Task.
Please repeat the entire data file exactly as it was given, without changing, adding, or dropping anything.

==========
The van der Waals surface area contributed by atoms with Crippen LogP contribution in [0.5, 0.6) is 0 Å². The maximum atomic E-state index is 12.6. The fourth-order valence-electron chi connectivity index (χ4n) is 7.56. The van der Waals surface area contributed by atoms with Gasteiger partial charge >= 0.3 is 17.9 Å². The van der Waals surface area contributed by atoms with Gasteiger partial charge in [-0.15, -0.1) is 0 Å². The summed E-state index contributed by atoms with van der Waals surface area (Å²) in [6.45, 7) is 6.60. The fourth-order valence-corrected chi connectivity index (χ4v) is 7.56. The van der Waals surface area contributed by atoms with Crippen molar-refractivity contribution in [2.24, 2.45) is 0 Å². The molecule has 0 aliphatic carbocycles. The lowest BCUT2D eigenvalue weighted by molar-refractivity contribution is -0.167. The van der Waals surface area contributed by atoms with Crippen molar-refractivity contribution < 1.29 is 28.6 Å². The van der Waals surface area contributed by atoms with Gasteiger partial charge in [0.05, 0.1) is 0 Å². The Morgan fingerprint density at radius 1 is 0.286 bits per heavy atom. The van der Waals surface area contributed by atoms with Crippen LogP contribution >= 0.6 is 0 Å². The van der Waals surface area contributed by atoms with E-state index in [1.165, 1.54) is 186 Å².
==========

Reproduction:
The van der Waals surface area contributed by atoms with Crippen LogP contribution in [0.5, 0.6) is 0 Å². The maximum atomic E-state index is 12.6. The fourth-order valence-electron chi connectivity index (χ4n) is 7.56. The van der Waals surface area contributed by atoms with Gasteiger partial charge >= 0.3 is 17.9 Å². The van der Waals surface area contributed by atoms with Gasteiger partial charge in [-0.15, -0.1) is 0 Å². The summed E-state index contributed by atoms with van der Waals surface area (Å²) in [6.45, 7) is 6.60. The fourth-order valence-corrected chi connectivity index (χ4v) is 7.56. The van der Waals surface area contributed by atoms with Crippen molar-refractivity contribution in [2.24, 2.45) is 0 Å². The molecule has 0 aliphatic carbocycles. The lowest BCUT2D eigenvalue weighted by molar-refractivity contribution is -0.167. The van der Waals surface area contributed by atoms with Crippen molar-refractivity contribution < 1.29 is 28.6 Å². The van der Waals surface area contributed by atoms with Gasteiger partial charge in [0.05, 0.1) is 0 Å². The Morgan fingerprint density at radius 1 is 0.286 bits per heavy atom. The van der Waals surface area contributed by atoms with Crippen LogP contribution >= 0.6 is 0 Å². The van der Waals surface area contributed by atoms with E-state index in [1.165, 1.54) is 186 Å².